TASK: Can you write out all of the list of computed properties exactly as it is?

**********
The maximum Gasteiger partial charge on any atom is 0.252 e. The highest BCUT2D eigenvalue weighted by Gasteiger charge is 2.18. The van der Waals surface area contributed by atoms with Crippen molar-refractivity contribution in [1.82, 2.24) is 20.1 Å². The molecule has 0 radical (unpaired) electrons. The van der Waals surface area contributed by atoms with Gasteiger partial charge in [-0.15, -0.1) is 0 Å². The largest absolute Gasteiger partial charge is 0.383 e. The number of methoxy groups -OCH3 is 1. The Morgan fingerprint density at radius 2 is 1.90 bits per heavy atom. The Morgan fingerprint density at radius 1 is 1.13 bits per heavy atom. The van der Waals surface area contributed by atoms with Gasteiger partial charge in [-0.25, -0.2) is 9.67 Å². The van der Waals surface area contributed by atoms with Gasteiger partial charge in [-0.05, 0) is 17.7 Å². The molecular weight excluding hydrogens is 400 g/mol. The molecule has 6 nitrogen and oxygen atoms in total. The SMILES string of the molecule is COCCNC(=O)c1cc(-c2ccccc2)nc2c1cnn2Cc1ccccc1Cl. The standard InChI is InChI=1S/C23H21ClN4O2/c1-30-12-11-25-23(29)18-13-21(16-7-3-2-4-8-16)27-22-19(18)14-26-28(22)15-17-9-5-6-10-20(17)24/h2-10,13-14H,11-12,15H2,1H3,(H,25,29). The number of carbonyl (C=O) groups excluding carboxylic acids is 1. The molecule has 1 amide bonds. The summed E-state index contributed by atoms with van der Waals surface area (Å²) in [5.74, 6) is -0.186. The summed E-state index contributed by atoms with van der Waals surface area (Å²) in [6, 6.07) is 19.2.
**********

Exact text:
The maximum Gasteiger partial charge on any atom is 0.252 e. The highest BCUT2D eigenvalue weighted by Gasteiger charge is 2.18. The van der Waals surface area contributed by atoms with Crippen molar-refractivity contribution in [1.82, 2.24) is 20.1 Å². The molecule has 0 radical (unpaired) electrons. The van der Waals surface area contributed by atoms with Gasteiger partial charge in [-0.15, -0.1) is 0 Å². The largest absolute Gasteiger partial charge is 0.383 e. The number of methoxy groups -OCH3 is 1. The Morgan fingerprint density at radius 2 is 1.90 bits per heavy atom. The Morgan fingerprint density at radius 1 is 1.13 bits per heavy atom. The van der Waals surface area contributed by atoms with Gasteiger partial charge in [-0.25, -0.2) is 9.67 Å². The van der Waals surface area contributed by atoms with Gasteiger partial charge in [-0.05, 0) is 17.7 Å². The molecular weight excluding hydrogens is 400 g/mol. The molecule has 6 nitrogen and oxygen atoms in total. The SMILES string of the molecule is COCCNC(=O)c1cc(-c2ccccc2)nc2c1cnn2Cc1ccccc1Cl. The standard InChI is InChI=1S/C23H21ClN4O2/c1-30-12-11-25-23(29)18-13-21(16-7-3-2-4-8-16)27-22-19(18)14-26-28(22)15-17-9-5-6-10-20(17)24/h2-10,13-14H,11-12,15H2,1H3,(H,25,29). The number of carbonyl (C=O) groups excluding carboxylic acids is 1. The molecule has 1 amide bonds. The summed E-state index contributed by atoms with van der Waals surface area (Å²) in [5.74, 6) is -0.186. The summed E-state index contributed by atoms with van der Waals surface area (Å²) in [6, 6.07) is 19.2.